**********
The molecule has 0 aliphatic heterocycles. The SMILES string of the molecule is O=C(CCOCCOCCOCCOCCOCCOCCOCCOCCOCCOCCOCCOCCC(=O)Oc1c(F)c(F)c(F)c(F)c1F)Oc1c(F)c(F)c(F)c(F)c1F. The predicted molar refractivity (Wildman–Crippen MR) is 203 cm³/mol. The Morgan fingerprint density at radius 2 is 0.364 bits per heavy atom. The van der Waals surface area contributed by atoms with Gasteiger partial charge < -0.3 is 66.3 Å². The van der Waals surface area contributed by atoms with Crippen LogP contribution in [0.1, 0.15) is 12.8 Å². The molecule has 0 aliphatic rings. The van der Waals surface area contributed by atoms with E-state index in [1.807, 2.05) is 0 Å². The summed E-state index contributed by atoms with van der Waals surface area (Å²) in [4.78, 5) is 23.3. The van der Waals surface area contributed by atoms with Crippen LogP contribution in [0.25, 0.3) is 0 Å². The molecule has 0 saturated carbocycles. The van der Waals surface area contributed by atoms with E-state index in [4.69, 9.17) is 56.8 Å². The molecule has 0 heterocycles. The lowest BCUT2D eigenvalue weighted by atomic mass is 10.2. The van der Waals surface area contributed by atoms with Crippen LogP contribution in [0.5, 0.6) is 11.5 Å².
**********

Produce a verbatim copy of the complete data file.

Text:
The molecule has 0 aliphatic heterocycles. The SMILES string of the molecule is O=C(CCOCCOCCOCCOCCOCCOCCOCCOCCOCCOCCOCCOCCC(=O)Oc1c(F)c(F)c(F)c(F)c1F)Oc1c(F)c(F)c(F)c(F)c1F. The predicted molar refractivity (Wildman–Crippen MR) is 203 cm³/mol. The Morgan fingerprint density at radius 2 is 0.364 bits per heavy atom. The van der Waals surface area contributed by atoms with Gasteiger partial charge < -0.3 is 66.3 Å². The van der Waals surface area contributed by atoms with Crippen LogP contribution in [0.1, 0.15) is 12.8 Å². The molecule has 0 aliphatic rings. The van der Waals surface area contributed by atoms with E-state index in [1.807, 2.05) is 0 Å². The summed E-state index contributed by atoms with van der Waals surface area (Å²) in [4.78, 5) is 23.3. The van der Waals surface area contributed by atoms with Crippen LogP contribution in [0.25, 0.3) is 0 Å². The molecule has 0 saturated carbocycles. The van der Waals surface area contributed by atoms with E-state index in [4.69, 9.17) is 56.8 Å². The molecule has 0 heterocycles. The lowest BCUT2D eigenvalue weighted by atomic mass is 10.2. The van der Waals surface area contributed by atoms with Crippen LogP contribution in [0.5, 0.6) is 11.5 Å².